God squad: footballing priests take to the pitch

Published by The Times

If anyone could rely on the hand of God to provide a crucial goal, it would be the Church of England’s first official football team, founded by an ex-professional from Iran who is now a priest in Sunderland.

The newly-formed Archbishop of Canterbury FC will be made up exclusively of priests. They are already in talks to play international fixtures against sides from the Vatican and the Lutheran church in Germany.

The team’s captain, the Rev Pouya Heidari, 34, played football at under-23 level in his home city of Shiraz in southern Iran, playing for teams including Mersad Shiraz FC and training with Paykan FC, which now plays in the Persian Gulf Pro League.

Mr Heidari was heading for a career in the sport before his conversion to Christianity. His work in Iranian churches “endangered my personal safety” and led to him being put on a “blacklist” in his home country.

He fled Iran aged 24 and settled in Britain, where he was selected to train for the priesthood in Durham. “While in Durham doing my ordination training, I was club captain of St John’s College and worked with a friend to organise men’s and women’s teams. I saw a few vicars in training playing at a very good level and that gave birth to the idea for a church team.”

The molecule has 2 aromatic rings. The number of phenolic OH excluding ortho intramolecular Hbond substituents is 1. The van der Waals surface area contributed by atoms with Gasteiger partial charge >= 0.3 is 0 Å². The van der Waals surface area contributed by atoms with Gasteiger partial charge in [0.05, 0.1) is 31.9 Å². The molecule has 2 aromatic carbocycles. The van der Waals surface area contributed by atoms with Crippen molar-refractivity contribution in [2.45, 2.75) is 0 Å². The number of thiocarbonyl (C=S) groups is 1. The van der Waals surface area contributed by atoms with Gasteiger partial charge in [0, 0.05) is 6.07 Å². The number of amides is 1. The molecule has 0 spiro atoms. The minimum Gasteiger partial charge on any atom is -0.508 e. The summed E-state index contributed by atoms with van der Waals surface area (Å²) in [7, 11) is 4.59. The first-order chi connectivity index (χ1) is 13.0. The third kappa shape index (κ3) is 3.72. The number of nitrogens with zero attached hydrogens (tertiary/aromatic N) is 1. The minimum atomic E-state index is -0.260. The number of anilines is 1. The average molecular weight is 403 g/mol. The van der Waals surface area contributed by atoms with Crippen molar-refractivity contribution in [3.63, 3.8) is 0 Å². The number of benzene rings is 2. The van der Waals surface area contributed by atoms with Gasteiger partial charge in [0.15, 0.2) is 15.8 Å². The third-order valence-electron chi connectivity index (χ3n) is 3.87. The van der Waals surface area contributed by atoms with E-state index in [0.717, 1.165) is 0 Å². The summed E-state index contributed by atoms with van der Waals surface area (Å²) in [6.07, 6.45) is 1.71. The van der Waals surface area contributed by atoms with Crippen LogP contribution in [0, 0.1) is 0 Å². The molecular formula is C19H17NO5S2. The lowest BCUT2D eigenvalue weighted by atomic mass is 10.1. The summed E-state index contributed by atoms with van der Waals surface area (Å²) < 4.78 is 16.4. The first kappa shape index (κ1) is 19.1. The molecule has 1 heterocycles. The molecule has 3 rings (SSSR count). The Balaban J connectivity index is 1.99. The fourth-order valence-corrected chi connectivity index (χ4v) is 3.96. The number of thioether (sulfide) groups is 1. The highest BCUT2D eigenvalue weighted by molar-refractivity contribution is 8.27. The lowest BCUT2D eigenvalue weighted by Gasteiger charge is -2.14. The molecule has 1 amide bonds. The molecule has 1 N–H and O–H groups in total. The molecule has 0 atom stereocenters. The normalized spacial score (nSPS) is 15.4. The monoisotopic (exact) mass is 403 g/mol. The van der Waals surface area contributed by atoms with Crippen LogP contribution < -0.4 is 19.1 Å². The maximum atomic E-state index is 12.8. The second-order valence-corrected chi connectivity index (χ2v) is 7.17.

The church already has a successful cricket team in the Archbishop of Canterbury XI, which holds a 3-2 lead over a Vatican XI in the ecclesiastical equivalent of the Ashes. There has never been a football team, however.

Mr Heidari said: “There was definitely a market for a football team. I could see the impact of football on the local community and football is huge in Sunderland. I saw that football could offer a hand of friendship to people of all faiths and none.”

The priest recruited Maurice Hepworth, a full-back who was in Sunderland’s first team squad during their 1973 FA Cup-winning year, as a coach. He has been coaching for 35 years and has founded Christian teams.

“My job will be a bit of a Gareth Southgate, looking at who the players are, what the strengths are,” Mr Hepworth said. “But we will also look at the philosophy: they have to commit to outreach in the community.”

Mr Heidari approached the Archbishops’ Council to ask permission to found a team and has the blessing of the Bishop of Sherwood, the Right Rev Tony Porter, the church’s sporting ambassador. The team has a squad of 18 male priests with plans under way to form a women’s team.